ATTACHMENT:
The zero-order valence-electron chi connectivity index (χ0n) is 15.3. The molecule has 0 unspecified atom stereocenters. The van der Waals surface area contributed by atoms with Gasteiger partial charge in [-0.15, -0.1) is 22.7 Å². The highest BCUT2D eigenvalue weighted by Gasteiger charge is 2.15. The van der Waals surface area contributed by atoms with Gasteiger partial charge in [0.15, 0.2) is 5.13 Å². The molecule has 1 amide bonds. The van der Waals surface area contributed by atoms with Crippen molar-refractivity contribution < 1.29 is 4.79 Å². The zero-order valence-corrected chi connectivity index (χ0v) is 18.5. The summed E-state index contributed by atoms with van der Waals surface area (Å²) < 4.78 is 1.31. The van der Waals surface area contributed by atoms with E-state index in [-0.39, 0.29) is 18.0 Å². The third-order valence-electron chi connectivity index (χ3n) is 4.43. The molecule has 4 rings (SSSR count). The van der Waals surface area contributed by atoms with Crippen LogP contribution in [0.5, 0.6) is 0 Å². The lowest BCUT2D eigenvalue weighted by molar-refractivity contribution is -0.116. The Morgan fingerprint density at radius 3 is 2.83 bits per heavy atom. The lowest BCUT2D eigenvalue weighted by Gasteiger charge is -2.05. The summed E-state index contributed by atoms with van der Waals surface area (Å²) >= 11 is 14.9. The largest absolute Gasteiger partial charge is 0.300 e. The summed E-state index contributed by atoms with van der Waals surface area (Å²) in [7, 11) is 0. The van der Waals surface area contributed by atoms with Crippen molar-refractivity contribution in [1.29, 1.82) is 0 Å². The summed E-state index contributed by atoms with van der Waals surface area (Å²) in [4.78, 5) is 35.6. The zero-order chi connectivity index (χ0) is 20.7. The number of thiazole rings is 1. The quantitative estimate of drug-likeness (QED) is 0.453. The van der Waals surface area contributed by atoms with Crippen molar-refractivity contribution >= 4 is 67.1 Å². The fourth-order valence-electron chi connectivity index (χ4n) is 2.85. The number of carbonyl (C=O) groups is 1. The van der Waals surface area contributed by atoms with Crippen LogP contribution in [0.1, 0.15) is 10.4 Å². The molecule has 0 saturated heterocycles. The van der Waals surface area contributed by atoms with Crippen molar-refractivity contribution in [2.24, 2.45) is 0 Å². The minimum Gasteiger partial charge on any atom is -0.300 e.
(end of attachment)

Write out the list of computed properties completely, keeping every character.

The zero-order valence-electron chi connectivity index (χ0n) is 15.3. The molecule has 0 unspecified atom stereocenters. The van der Waals surface area contributed by atoms with Gasteiger partial charge in [-0.15, -0.1) is 22.7 Å². The highest BCUT2D eigenvalue weighted by Gasteiger charge is 2.15. The van der Waals surface area contributed by atoms with Gasteiger partial charge in [0.15, 0.2) is 5.13 Å². The molecule has 1 amide bonds. The van der Waals surface area contributed by atoms with Crippen molar-refractivity contribution < 1.29 is 4.79 Å². The zero-order valence-corrected chi connectivity index (χ0v) is 18.5. The summed E-state index contributed by atoms with van der Waals surface area (Å²) < 4.78 is 1.31. The van der Waals surface area contributed by atoms with E-state index in [-0.39, 0.29) is 18.0 Å². The third-order valence-electron chi connectivity index (χ3n) is 4.43. The molecule has 4 rings (SSSR count). The van der Waals surface area contributed by atoms with Crippen LogP contribution in [0.5, 0.6) is 0 Å². The lowest BCUT2D eigenvalue weighted by molar-refractivity contribution is -0.116. The Morgan fingerprint density at radius 3 is 2.83 bits per heavy atom. The lowest BCUT2D eigenvalue weighted by Gasteiger charge is -2.05. The summed E-state index contributed by atoms with van der Waals surface area (Å²) >= 11 is 14.9. The largest absolute Gasteiger partial charge is 0.300 e. The summed E-state index contributed by atoms with van der Waals surface area (Å²) in [7, 11) is 0. The van der Waals surface area contributed by atoms with Crippen molar-refractivity contribution in [1.29, 1.82) is 0 Å². The summed E-state index contributed by atoms with van der Waals surface area (Å²) in [4.78, 5) is 35.6. The zero-order chi connectivity index (χ0) is 20.7. The number of thiazole rings is 1. The quantitative estimate of drug-likeness (QED) is 0.453. The van der Waals surface area contributed by atoms with Crippen molar-refractivity contribution >= 4 is 67.1 Å². The fourth-order valence-electron chi connectivity index (χ4n) is 2.85. The number of carbonyl (C=O) groups is 1. The van der Waals surface area contributed by atoms with Crippen LogP contribution in [0.1, 0.15) is 10.4 Å². The molecule has 0 saturated heterocycles. The van der Waals surface area contributed by atoms with Crippen molar-refractivity contribution in [2.24, 2.45) is 0 Å². The minimum Gasteiger partial charge on any atom is -0.300 e.